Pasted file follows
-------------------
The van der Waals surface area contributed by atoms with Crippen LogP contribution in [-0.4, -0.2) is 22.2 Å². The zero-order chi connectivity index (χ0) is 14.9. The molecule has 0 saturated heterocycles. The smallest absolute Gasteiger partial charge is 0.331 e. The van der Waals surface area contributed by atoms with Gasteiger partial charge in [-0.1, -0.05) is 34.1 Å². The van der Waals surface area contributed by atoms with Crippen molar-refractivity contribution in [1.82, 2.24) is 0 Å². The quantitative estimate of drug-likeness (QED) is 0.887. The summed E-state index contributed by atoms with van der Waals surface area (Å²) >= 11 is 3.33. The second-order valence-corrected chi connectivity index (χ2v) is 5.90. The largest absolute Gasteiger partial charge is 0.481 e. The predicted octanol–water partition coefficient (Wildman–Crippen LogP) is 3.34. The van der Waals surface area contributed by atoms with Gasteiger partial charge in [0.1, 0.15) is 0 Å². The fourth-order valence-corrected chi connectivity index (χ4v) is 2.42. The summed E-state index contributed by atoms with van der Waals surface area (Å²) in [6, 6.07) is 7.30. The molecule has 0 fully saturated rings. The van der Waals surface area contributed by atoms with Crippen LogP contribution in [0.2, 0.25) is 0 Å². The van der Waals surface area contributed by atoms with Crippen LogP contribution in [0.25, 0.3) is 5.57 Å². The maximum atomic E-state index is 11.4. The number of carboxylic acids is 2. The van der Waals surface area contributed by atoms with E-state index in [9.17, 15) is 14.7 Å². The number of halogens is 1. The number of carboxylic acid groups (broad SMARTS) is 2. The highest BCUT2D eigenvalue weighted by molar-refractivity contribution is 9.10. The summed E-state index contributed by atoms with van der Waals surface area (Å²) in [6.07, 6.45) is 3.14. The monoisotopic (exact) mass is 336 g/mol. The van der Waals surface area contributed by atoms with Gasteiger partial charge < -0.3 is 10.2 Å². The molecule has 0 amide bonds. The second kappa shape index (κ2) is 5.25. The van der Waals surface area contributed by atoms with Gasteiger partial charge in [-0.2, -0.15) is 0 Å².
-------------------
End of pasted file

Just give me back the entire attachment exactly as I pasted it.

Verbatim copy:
The van der Waals surface area contributed by atoms with Crippen LogP contribution in [-0.4, -0.2) is 22.2 Å². The zero-order chi connectivity index (χ0) is 14.9. The molecule has 0 saturated heterocycles. The smallest absolute Gasteiger partial charge is 0.331 e. The van der Waals surface area contributed by atoms with Gasteiger partial charge in [-0.1, -0.05) is 34.1 Å². The van der Waals surface area contributed by atoms with Crippen molar-refractivity contribution in [1.82, 2.24) is 0 Å². The quantitative estimate of drug-likeness (QED) is 0.887. The summed E-state index contributed by atoms with van der Waals surface area (Å²) >= 11 is 3.33. The second-order valence-corrected chi connectivity index (χ2v) is 5.90. The largest absolute Gasteiger partial charge is 0.481 e. The predicted octanol–water partition coefficient (Wildman–Crippen LogP) is 3.34. The van der Waals surface area contributed by atoms with Gasteiger partial charge in [0.1, 0.15) is 0 Å². The fourth-order valence-corrected chi connectivity index (χ4v) is 2.42. The summed E-state index contributed by atoms with van der Waals surface area (Å²) in [6, 6.07) is 7.30. The molecule has 0 fully saturated rings. The van der Waals surface area contributed by atoms with Crippen LogP contribution in [0.2, 0.25) is 0 Å². The van der Waals surface area contributed by atoms with Crippen LogP contribution in [0.25, 0.3) is 5.57 Å². The maximum atomic E-state index is 11.4. The number of carboxylic acids is 2. The van der Waals surface area contributed by atoms with E-state index in [9.17, 15) is 14.7 Å². The number of halogens is 1. The number of carboxylic acid groups (broad SMARTS) is 2. The highest BCUT2D eigenvalue weighted by molar-refractivity contribution is 9.10. The summed E-state index contributed by atoms with van der Waals surface area (Å²) in [6.07, 6.45) is 3.14. The monoisotopic (exact) mass is 336 g/mol. The van der Waals surface area contributed by atoms with Gasteiger partial charge < -0.3 is 10.2 Å². The molecule has 0 amide bonds. The second kappa shape index (κ2) is 5.25. The van der Waals surface area contributed by atoms with Gasteiger partial charge in [-0.2, -0.15) is 0 Å².